There’s more. So I’m a Christian. What is God’s plan for me? We’ll talk about it more in a later entry, but here’s a good starter: For whom He foreknew, He also predestined to be conformed to the image of His Son, that He might be the firstborn among many brethren (Rom. 8:29). Here Paul tells us that God’s plan for all His children, is to become like Jesus. Now, you and I know that something like that needs some kind of change – a transformation. We already saw that in Christ we are new creations – we have a new nature. But how do we get that nature to become more and more manifest in our everyday lives?

But we all, with unveiled face, beholding as in a mirror the glory of the Lord, are being transformed into the same image from glory to glory, just as by the Spirit of the Lord (2 Cor. 3:18).

Paul was talking about Moses who went into God’s presence and then had to cover his face with a veil when he addressed the people (Exodus 34:33-35). Why? Because being in God’s presence left his face with a bright light which they could not look at. In a way, it transformed him.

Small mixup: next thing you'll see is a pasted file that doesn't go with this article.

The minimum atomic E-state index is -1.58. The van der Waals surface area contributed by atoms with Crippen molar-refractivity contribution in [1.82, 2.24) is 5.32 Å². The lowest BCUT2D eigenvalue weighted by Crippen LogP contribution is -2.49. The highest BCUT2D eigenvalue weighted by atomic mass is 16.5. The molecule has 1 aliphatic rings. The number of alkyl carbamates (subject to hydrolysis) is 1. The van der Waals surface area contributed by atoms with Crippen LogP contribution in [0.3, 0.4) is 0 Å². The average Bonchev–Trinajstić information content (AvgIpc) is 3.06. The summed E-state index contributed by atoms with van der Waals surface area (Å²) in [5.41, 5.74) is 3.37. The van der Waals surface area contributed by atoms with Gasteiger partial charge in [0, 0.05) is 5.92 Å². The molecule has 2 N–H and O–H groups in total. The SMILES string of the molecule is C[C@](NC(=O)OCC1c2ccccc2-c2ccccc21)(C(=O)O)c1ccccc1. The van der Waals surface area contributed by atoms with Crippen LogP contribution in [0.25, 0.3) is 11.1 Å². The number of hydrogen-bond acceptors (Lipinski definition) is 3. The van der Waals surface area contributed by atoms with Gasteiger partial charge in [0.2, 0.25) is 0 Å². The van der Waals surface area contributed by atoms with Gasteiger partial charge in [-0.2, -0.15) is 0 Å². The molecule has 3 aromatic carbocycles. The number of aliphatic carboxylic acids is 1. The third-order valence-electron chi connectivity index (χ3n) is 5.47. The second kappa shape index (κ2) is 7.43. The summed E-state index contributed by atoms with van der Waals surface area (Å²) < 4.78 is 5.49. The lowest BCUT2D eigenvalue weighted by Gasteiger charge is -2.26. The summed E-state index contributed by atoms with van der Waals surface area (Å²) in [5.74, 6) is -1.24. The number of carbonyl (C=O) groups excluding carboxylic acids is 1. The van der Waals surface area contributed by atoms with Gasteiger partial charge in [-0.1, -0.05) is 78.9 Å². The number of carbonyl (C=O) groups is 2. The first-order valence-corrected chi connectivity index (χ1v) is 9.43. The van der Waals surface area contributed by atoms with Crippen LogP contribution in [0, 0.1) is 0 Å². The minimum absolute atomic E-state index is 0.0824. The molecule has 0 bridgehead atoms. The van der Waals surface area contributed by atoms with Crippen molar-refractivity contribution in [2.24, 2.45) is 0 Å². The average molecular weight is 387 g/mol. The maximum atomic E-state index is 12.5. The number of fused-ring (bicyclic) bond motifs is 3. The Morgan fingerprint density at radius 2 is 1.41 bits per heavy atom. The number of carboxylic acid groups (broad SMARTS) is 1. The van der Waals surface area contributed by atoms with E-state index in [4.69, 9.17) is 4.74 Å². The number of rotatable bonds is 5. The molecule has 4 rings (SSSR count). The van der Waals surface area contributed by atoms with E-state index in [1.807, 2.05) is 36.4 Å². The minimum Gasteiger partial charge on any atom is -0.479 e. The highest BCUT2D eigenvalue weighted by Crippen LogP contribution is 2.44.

You see where this is going: If I want, as a Christian, to see myself transformed into Christ, the only way it will happen is by being in God’s presence where the Holy Spirit can work a transformation in me. Yes, it involves studying and meditating God’s Word to transform my thinking: And do not be conformed to this world, but be transformed by the renewing of your mind, that you may prove what is that good and acceptable and perfect will of God (Rom. 12:2). Yes, it involves some discipline and me cleaning up my habits and fellowships: For he who sows to his flesh will of the flesh reap corruption, but he who sows to the Spirit will of the Spirit reap everlasting life. And let us not grow weary while doing good, for in due season we shall reap if we do not lose heart (Gal. 6:8-9). But all this “edifying action” will become dry and pointless if it doesn’t draw on an everyday fellowship with God, Who invites us to come to Him:

Let us therefore come boldly to the throne of grace, that we may obtain mercy and find grace to help in time of need (Hebrews 4:16)

Draw near to God and He will draw near to you (James 4:8a).

One thing I have desired of the LORD, that will I seek: That I may dwell in the house of the LORD all the days of my life, to behold the beauty of the LORD, and to inquire in His temple (Psalm 27:4).

We’ll close here, and continue next time. But ask yourself this: If your Christianity seems pointless, dull and grey, how is your relationship and fellowship with your Heavenly Father? Do you come into His presence frequently? And when you do, do you you come seeking to glorify His name or to focus on yourself?

We’ll see more of this next time.